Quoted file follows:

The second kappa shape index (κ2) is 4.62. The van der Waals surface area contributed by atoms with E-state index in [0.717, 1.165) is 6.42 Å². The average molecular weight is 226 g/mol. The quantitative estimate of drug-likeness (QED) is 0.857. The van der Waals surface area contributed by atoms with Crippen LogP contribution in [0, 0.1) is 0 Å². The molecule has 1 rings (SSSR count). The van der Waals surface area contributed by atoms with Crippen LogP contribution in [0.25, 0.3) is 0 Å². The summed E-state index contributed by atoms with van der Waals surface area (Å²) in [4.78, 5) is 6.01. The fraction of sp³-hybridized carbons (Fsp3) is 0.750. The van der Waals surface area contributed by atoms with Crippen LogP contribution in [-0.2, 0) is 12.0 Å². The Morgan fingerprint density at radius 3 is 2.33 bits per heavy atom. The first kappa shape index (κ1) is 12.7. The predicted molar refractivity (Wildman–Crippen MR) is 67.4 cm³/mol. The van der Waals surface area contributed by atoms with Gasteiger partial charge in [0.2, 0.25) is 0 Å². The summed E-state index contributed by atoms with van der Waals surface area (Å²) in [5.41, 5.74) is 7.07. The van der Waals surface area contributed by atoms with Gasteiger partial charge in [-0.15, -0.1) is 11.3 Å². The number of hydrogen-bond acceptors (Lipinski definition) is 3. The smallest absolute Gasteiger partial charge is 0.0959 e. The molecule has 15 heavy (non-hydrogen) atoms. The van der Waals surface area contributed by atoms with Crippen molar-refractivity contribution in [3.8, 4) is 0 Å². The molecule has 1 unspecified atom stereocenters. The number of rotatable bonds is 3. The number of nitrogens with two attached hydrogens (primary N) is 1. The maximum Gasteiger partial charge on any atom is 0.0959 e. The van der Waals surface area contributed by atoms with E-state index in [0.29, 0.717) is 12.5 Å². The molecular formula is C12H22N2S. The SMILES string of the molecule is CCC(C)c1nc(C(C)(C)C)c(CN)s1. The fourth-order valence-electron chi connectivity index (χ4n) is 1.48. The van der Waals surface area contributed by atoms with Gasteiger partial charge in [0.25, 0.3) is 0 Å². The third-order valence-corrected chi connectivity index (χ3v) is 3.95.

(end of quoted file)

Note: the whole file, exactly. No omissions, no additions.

The second kappa shape index (κ2) is 4.62. The van der Waals surface area contributed by atoms with E-state index in [0.717, 1.165) is 6.42 Å². The average molecular weight is 226 g/mol. The quantitative estimate of drug-likeness (QED) is 0.857. The van der Waals surface area contributed by atoms with Crippen LogP contribution in [0, 0.1) is 0 Å². The molecule has 1 rings (SSSR count). The van der Waals surface area contributed by atoms with Crippen LogP contribution in [0.25, 0.3) is 0 Å². The summed E-state index contributed by atoms with van der Waals surface area (Å²) in [4.78, 5) is 6.01. The fraction of sp³-hybridized carbons (Fsp3) is 0.750. The van der Waals surface area contributed by atoms with Crippen LogP contribution in [-0.2, 0) is 12.0 Å². The Morgan fingerprint density at radius 3 is 2.33 bits per heavy atom. The first kappa shape index (κ1) is 12.7. The predicted molar refractivity (Wildman–Crippen MR) is 67.4 cm³/mol. The van der Waals surface area contributed by atoms with Gasteiger partial charge in [0.2, 0.25) is 0 Å². The summed E-state index contributed by atoms with van der Waals surface area (Å²) in [5.41, 5.74) is 7.07. The van der Waals surface area contributed by atoms with Gasteiger partial charge in [-0.15, -0.1) is 11.3 Å². The number of hydrogen-bond acceptors (Lipinski definition) is 3. The smallest absolute Gasteiger partial charge is 0.0959 e. The molecule has 15 heavy (non-hydrogen) atoms. The van der Waals surface area contributed by atoms with Crippen molar-refractivity contribution in [3.8, 4) is 0 Å². The molecule has 1 unspecified atom stereocenters. The number of rotatable bonds is 3. The number of nitrogens with two attached hydrogens (primary N) is 1. The maximum Gasteiger partial charge on any atom is 0.0959 e. The van der Waals surface area contributed by atoms with E-state index in [0.29, 0.717) is 12.5 Å². The molecular formula is C12H22N2S. The SMILES string of the molecule is CCC(C)c1nc(C(C)(C)C)c(CN)s1. The fourth-order valence-electron chi connectivity index (χ4n) is 1.48. The van der Waals surface area contributed by atoms with Gasteiger partial charge in [0.25, 0.3) is 0 Å². The third-order valence-corrected chi connectivity index (χ3v) is 3.95.